Well-hydrated skin equals happy, healthy skin during the cold winter months. However, with less humidity in the air, the skin is less apt to receive moisture naturally, and dry, itchy skin that’s easily irritated can ensue. “Artificial, electric, or infrared heat is often dry, and that can take a toll on the skin barrier,” says Dr. Josh Zeichner, MD, a board-certified dermatologist in New York City. “Breaks in the outer skin layers means a loss of hydration and inflammation.” Plus, the skin is “stripped of its essential oils needed for proper barrier function,” Dr. Zeichner adds.
If you can master maintaining healthy-looking skin that doesn’t look or feel parched and zapped of its luminosity during the winter, then you’re doing it right. Ahead, dermatologists share their top tips for healthy, glowing skin this winter.
Use Sunscreen Everyday
The sun doesn’t take a day off, and you are no less susceptible to sun damage in the winter than in the summer. “Sunscreen is important year-round,” Dr. Zeichner notes. “Snow reflects UV light, increasing your risk of a sunburn.”
With that in mind, during the colder months, choose a rich, creamy sunscreen with hydrating ingredients for added moisture. Dr. Sejal Shah, MD, a board-certified dermatologist in New York City recommends an SPF with hydrating ingredients that support the skin barrier, like hyaluronic acid, ceramides, vitamin E, and squalene.
A common winter skin care mistake is washing with a harsh cleanser when a sulfate-free one is a better choice. “The goal of cleansers is to remove soiling without stripping the skin of oils that are essential for barrier function,” explains Dr. Zeichner. Plus, during the winter, the skin needs any extra hydration that it can get. “For many people, hydrating cleansing lotions, balms, milks, or oils are great options,” Dr. Zeichner adds. Lastly, don’t wash your face with hot water, but rather lukewarm water to prevent further dry out.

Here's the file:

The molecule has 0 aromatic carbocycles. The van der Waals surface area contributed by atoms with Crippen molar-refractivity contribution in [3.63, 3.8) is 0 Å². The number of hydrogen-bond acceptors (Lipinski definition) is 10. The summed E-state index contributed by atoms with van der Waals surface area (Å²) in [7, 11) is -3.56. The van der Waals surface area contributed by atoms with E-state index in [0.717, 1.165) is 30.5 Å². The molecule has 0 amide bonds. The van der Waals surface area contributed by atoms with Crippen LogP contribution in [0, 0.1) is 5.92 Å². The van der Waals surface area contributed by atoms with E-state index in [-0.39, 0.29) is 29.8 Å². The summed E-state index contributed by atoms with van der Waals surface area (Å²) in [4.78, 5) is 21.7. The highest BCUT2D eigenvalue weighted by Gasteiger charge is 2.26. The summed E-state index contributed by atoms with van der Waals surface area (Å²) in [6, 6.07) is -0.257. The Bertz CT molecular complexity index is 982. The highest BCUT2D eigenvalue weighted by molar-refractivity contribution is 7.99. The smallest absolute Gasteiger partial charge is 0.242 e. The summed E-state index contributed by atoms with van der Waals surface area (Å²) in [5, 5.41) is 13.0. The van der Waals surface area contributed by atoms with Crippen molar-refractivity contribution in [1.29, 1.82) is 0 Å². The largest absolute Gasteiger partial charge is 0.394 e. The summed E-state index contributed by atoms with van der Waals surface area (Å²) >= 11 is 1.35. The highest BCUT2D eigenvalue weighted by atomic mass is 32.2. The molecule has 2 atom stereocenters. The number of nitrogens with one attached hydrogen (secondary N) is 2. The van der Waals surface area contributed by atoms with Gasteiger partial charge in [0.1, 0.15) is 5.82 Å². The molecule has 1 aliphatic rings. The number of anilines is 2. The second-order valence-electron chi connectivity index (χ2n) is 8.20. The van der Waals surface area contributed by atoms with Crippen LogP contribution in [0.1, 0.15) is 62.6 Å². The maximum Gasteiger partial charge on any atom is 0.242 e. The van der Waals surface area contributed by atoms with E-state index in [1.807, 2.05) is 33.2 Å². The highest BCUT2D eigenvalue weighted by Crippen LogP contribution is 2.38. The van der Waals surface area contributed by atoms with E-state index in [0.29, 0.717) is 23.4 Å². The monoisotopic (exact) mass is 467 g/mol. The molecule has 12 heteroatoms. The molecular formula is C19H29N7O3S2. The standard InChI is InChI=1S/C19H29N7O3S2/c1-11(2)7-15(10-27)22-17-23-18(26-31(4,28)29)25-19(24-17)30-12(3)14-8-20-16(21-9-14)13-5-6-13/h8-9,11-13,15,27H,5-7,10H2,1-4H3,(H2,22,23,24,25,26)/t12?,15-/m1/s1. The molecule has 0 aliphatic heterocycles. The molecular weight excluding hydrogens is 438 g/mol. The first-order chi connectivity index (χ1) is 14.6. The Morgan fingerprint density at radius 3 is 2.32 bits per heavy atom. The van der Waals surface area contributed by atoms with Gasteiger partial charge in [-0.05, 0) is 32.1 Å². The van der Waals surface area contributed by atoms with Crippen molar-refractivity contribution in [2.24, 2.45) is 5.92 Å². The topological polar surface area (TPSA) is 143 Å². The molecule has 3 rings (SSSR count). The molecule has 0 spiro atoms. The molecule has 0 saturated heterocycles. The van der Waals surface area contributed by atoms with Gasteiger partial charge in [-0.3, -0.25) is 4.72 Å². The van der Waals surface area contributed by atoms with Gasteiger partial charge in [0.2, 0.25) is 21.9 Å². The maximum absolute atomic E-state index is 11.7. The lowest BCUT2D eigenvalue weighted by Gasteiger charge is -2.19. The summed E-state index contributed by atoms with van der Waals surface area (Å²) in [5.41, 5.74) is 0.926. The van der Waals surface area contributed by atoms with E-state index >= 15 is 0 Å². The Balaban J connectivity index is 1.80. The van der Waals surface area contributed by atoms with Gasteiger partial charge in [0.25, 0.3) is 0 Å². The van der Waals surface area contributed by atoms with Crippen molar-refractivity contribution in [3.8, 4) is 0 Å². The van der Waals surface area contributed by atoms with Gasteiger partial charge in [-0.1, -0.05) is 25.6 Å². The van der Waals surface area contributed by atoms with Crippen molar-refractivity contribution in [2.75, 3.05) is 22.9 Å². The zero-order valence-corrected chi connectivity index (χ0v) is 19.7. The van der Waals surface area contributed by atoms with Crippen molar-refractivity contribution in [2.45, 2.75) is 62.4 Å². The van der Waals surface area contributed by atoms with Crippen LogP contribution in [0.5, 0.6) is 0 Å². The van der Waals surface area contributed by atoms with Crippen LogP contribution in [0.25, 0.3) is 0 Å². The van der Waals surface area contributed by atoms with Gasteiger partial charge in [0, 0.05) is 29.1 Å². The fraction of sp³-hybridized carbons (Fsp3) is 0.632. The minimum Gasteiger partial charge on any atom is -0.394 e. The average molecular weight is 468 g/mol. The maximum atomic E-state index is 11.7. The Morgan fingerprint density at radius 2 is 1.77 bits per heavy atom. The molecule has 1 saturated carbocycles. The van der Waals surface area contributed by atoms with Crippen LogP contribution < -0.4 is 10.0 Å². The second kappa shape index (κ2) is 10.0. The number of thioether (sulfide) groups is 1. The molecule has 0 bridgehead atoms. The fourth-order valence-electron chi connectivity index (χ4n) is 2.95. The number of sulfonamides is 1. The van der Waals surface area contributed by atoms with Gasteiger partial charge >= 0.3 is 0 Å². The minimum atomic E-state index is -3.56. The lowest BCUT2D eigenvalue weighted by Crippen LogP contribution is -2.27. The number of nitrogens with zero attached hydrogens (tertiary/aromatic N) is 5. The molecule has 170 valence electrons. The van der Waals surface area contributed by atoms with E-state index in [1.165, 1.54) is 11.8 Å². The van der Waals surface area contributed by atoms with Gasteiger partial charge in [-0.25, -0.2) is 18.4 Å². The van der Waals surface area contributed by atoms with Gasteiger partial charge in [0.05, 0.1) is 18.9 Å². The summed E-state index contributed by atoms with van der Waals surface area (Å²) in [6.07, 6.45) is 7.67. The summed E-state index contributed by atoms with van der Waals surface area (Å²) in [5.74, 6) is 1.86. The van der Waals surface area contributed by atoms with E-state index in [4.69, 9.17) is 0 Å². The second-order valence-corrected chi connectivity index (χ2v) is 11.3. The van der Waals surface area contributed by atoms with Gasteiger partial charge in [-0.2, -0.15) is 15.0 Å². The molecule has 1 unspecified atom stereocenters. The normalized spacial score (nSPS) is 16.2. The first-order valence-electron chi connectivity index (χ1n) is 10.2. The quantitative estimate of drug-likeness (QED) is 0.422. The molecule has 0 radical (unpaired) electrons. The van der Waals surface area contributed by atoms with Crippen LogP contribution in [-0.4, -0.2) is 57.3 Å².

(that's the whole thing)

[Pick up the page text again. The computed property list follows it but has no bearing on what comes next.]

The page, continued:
Switch to a Thicker Moisturizer
Winter is the perfect time to ramp up your moisturizer game. “It’s important to choose thicker formulations that contain ingredients that support the skin barrier and hydrate the skin,” says Dr. Sejal. “Ingredients like ceramides, glycerin, hyaluronic acid, niacinamide, and colloidal oatmeal and chamomile can be helpful.”
There’s also no such thing as over-moisturizing in the winter. Pack a small tube of your favorite winter moisturizer in your bag and re-apply it as needed throughout the day. The first application, in the morning, is when you’ll want to apply a generous amount and lightly pat it into the skin—preferably when damp—until fully absorbed. As touchups are needed, use a concealer or foundation brush and gently press it into the skin over makeup.
Don’t Forget to Exfoliate
The colder the weather, the more likely the skin is to hold onto dead skin cells. Although the skin naturally exfoliates every 28 days, it needs more help in the winter. “It is important to exfoliate during the winter, but you may want to cut back on the number of times per week so that the skin is not over-exfoliated, which can lead to dryness,” advises Dr. Sejal. “Use gentle exfoliants and be sure to moisturize afterward.” Avoid harsh scrubs, especially those made with abrasive pits.
Add a Hydrating Mask
Just like how moisturizer adds much-needed hydration to the skin, so does a good hydrating mask. Masks work a little faster and also flood the skin with hydrating ingredients for a noticeable difference. Some can even blur wrinkles and fine lines, especially if they include hyaluronic acid and niacinamide.
Dr. Zeichner says to think of masks as a booster to your skin care routine. “They deliver high concentrations of specific active ingredients to the skin, and in the winter, can be used along with your regular skin care products when you need it to address dry skin,” Dr. Zeichner shares.
Layer on a Face Oil
Face oils add a protective layer against the winter’s damaging elements, which can wreak havoc on the skin. “They offer light hydration, natural emollient benefits, and deliver high levels of fatty acids and antioxidants to the skin,” says Dr. Zeichner. Oils tend to sit on the skin’s surface to shield it while giving a healthy glow, whether used solo or layered under moisturizer for added benefits. However, one thing to note about oils is that they lack humectant properties, “so they will not be able to draw water to the skin,” explains Dr. Sejal.